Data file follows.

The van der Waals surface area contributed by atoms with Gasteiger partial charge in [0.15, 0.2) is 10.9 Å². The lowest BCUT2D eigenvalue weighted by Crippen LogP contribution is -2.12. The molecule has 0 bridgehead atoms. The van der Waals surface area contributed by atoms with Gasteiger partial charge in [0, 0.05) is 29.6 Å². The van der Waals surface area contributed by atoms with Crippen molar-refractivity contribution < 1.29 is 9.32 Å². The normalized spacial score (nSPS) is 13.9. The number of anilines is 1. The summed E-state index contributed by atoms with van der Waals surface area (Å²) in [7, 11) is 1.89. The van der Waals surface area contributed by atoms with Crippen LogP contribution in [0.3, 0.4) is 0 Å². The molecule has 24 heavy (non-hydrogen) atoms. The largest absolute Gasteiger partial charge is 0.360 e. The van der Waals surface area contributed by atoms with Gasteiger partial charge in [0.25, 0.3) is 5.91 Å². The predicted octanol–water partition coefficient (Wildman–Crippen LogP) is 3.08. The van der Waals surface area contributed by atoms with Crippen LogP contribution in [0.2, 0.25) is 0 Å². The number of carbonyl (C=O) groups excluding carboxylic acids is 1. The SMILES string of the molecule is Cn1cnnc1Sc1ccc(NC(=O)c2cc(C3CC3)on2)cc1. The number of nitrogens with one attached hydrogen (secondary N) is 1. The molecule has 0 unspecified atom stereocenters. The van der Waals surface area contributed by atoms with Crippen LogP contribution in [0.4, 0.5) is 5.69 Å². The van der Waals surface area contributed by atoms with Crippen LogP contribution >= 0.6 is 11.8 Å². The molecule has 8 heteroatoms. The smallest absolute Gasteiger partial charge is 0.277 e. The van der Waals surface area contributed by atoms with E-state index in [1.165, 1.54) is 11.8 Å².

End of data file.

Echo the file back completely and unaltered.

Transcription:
The van der Waals surface area contributed by atoms with Gasteiger partial charge in [0.15, 0.2) is 10.9 Å². The lowest BCUT2D eigenvalue weighted by Crippen LogP contribution is -2.12. The molecule has 0 bridgehead atoms. The van der Waals surface area contributed by atoms with Gasteiger partial charge in [0, 0.05) is 29.6 Å². The van der Waals surface area contributed by atoms with Crippen molar-refractivity contribution < 1.29 is 9.32 Å². The normalized spacial score (nSPS) is 13.9. The number of anilines is 1. The summed E-state index contributed by atoms with van der Waals surface area (Å²) in [7, 11) is 1.89. The van der Waals surface area contributed by atoms with Crippen LogP contribution in [0.3, 0.4) is 0 Å². The molecule has 24 heavy (non-hydrogen) atoms. The largest absolute Gasteiger partial charge is 0.360 e. The van der Waals surface area contributed by atoms with Gasteiger partial charge in [0.25, 0.3) is 5.91 Å². The predicted octanol–water partition coefficient (Wildman–Crippen LogP) is 3.08. The van der Waals surface area contributed by atoms with Crippen LogP contribution in [0.2, 0.25) is 0 Å². The number of carbonyl (C=O) groups excluding carboxylic acids is 1. The SMILES string of the molecule is Cn1cnnc1Sc1ccc(NC(=O)c2cc(C3CC3)on2)cc1. The number of nitrogens with one attached hydrogen (secondary N) is 1. The molecule has 0 unspecified atom stereocenters. The van der Waals surface area contributed by atoms with Crippen LogP contribution in [0.4, 0.5) is 5.69 Å². The van der Waals surface area contributed by atoms with Crippen LogP contribution >= 0.6 is 11.8 Å². The molecule has 8 heteroatoms. The smallest absolute Gasteiger partial charge is 0.277 e. The van der Waals surface area contributed by atoms with E-state index in [1.165, 1.54) is 11.8 Å².